What Are Physical Bitcoins?
Physical Bitcoins make the connection between monetary value and digital representation easier to understand. Those interested in investing or holding Bitcoin can be apprehensive about setting up digital wallets and worried about misplacing or losing their private keys. To mitigate these concerns, many individuals transfer Bitcoin by using a physical representation of this digital currency. This is usually a coin made of a metallic alloy, such as brass, silver, or gold, and featuring a Bitcoin logo (₿) or cryptocurrency theme.
Typically, the coin is pre-funded or pre-loaded with an amount of Bitcoin. This physical coin can then be used in face-to-face transactions, where it is passed from one person to another, transferring the Bitcoin value along with it.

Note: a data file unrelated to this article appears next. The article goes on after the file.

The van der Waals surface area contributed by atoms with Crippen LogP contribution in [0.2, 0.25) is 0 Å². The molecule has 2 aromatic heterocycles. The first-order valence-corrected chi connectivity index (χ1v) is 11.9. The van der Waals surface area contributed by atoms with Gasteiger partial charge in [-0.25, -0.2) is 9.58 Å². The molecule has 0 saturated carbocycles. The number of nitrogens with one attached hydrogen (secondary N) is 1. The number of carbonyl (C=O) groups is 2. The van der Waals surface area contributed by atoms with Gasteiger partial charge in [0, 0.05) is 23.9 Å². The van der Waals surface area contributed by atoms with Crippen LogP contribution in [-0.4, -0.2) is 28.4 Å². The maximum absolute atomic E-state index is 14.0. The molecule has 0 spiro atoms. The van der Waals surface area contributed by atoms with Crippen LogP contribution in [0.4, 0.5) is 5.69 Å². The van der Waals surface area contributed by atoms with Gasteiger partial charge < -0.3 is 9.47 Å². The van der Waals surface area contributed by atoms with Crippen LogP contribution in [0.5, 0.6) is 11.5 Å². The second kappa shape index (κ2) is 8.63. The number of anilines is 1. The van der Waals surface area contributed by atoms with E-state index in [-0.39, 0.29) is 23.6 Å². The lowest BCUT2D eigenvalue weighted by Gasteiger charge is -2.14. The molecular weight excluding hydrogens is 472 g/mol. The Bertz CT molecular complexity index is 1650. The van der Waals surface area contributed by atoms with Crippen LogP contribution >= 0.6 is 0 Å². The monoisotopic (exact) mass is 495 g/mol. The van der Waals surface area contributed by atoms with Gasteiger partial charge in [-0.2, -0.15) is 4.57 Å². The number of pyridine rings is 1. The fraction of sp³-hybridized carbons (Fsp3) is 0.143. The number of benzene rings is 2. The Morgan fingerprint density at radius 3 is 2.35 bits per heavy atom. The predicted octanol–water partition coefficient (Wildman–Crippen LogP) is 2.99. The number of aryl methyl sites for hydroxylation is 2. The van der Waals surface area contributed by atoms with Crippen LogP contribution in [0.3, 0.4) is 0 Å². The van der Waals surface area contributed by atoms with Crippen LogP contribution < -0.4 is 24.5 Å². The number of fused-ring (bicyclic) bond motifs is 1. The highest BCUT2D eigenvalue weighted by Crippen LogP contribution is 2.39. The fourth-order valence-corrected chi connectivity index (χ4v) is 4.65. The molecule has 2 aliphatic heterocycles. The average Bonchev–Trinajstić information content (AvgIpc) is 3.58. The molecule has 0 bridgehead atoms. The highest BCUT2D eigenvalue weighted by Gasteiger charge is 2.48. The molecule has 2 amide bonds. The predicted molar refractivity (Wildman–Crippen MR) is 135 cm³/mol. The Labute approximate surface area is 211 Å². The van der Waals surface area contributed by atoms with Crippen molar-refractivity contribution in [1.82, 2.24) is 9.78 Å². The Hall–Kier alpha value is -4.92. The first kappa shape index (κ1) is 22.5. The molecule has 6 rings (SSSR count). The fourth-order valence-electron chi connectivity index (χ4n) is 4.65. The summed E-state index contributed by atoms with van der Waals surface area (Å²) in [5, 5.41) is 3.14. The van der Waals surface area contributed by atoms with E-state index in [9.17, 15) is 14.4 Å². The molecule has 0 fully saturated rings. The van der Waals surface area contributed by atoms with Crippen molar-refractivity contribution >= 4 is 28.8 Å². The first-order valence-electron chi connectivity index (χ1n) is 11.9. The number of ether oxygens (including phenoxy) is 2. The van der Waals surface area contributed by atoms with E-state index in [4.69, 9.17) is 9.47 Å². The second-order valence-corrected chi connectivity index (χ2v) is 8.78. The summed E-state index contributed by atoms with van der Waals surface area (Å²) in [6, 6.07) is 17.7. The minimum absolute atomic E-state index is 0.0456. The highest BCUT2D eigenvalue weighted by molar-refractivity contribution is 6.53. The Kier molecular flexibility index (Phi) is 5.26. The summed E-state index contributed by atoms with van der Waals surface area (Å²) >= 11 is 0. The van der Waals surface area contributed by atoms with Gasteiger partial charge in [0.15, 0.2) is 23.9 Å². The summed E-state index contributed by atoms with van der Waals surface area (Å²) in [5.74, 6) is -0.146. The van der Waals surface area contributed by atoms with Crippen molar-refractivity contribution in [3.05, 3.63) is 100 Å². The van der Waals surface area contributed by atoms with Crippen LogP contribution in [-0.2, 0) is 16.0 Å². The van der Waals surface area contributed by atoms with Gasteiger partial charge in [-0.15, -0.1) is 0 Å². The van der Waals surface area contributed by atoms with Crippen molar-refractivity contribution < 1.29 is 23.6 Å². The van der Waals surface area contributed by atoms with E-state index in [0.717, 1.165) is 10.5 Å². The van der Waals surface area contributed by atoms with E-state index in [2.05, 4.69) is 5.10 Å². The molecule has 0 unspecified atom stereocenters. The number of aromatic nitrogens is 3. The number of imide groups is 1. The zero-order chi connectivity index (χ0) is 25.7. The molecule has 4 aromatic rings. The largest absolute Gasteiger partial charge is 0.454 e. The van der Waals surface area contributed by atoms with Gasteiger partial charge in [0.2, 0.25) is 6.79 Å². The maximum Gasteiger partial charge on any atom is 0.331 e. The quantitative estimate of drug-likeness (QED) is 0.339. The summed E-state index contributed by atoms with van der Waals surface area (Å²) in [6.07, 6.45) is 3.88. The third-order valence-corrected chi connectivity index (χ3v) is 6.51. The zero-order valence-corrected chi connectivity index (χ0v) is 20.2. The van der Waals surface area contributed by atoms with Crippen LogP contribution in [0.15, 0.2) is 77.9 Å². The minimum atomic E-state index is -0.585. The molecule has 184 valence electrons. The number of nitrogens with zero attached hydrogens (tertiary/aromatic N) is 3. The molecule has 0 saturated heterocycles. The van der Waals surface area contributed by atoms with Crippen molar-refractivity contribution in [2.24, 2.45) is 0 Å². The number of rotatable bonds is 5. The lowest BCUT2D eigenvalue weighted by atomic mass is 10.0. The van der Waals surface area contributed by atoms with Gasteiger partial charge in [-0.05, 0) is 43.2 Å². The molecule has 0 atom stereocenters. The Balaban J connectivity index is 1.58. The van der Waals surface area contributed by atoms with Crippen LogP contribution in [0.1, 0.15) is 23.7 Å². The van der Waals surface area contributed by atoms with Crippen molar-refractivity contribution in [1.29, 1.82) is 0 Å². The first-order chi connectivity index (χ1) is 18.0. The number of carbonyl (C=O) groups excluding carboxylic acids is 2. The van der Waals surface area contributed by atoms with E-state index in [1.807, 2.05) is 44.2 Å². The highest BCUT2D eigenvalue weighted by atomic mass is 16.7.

As further illustration of this process, think of a physical Bitcoin as a type of cash card. To access your cash in your bank account, you insert your card into an ATM. By entering your PIN, you gain access to your cash. The plastic or paper making up your cash card has relatively little to no value. Rather, the value associated with your card is premised on a combination of possessing your card and accurately entering your PIN.
Physical Bitcoins operate in a similar manner. Aside from being a potential collector’s item, the physical Bitcoin itself generally has little or no value. However, the physical coin contains some kind of data or information that links the physical coin to a designated Bitcoin amount. In addition, like needing to enter the proper PIN with your cash card, you need to provide the correct private key to redeem the pre-funded Bitcoin contained on the physical coin.